There is no thing such as importing in OCaml (it is a notion of a build system), but you can alias a module, e.g.,
module X = Stdlib.Array
you can also open a module namespace to be able to use its definitions without a fully qualified name.
Base and deprecation warnings
So first of all, let me explain what is happening underneath the hood so that you can make your own assessments of the situation
The Janestreet Base library is using a special script during the build time that collects all the definitions from the OCaml standard library and reexports them in the Base module with the deprecated annotation. Their motivation is simple - one shouldn’t mix two standard libraries.
Unfortunately, it is not immediately obvious what you should use since the deprecation warning is just saying that it should not be used with no alternatives provided. Moreover, sometimes there is even no alternative.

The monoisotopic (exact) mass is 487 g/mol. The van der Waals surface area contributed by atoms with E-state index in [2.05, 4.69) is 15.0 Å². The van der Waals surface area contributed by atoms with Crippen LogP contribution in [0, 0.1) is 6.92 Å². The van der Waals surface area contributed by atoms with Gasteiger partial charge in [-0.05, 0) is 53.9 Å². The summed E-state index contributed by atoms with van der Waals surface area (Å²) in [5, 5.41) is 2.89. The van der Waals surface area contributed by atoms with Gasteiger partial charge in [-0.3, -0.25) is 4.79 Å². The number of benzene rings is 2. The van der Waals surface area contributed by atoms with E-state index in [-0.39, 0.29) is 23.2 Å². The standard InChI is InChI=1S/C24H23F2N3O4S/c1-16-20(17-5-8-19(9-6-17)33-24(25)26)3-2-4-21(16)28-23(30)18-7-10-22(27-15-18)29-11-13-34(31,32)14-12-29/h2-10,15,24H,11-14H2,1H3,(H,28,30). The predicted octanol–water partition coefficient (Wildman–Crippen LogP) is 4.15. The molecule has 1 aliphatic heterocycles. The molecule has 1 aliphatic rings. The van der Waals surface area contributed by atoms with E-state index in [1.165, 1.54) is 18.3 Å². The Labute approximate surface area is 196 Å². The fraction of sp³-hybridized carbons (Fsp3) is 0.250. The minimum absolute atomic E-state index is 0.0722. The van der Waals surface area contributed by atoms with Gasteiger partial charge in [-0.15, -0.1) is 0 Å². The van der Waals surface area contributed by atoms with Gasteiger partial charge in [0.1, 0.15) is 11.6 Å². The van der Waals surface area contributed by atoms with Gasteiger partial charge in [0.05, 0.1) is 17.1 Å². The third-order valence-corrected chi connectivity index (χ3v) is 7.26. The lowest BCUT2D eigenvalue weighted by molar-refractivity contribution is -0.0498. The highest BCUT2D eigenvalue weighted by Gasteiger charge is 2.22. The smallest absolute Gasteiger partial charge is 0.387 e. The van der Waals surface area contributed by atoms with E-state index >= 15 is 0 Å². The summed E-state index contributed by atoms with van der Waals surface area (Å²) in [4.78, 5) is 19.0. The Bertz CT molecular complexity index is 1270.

In our case, the alternative for the Stdlib’s I/O functions is provided by another Janestreet’s library called
let () = print_endline "Hello, world"
print_endline comes from the
Stdio module and it is now legit. Unfortunately, either by omission or by intention, the
print_int function is not provided by this library. My suggestion, would be to use
printf as a more universal and versatile tool for printing, e.g.,
let () = printf "6 x 9 = %d\n" 42
In general, if you still want to use a deprecated function, then you can use the
[@@@warning] attribute to hush the warnings, e.g., you can just issue
[@@@warning "-3"] in utop (or on toplevel of your program) and won’t see any more deprecation warnings. You can use those attributes on a more fine-granular manner and attach them to particular definitions, e.g., you can re-export
let print_int = Stdlib.print_int [@@warning "-3"]
and then use
print_int without any more warnings.
Array.make, you shall use the
Array.create function instead.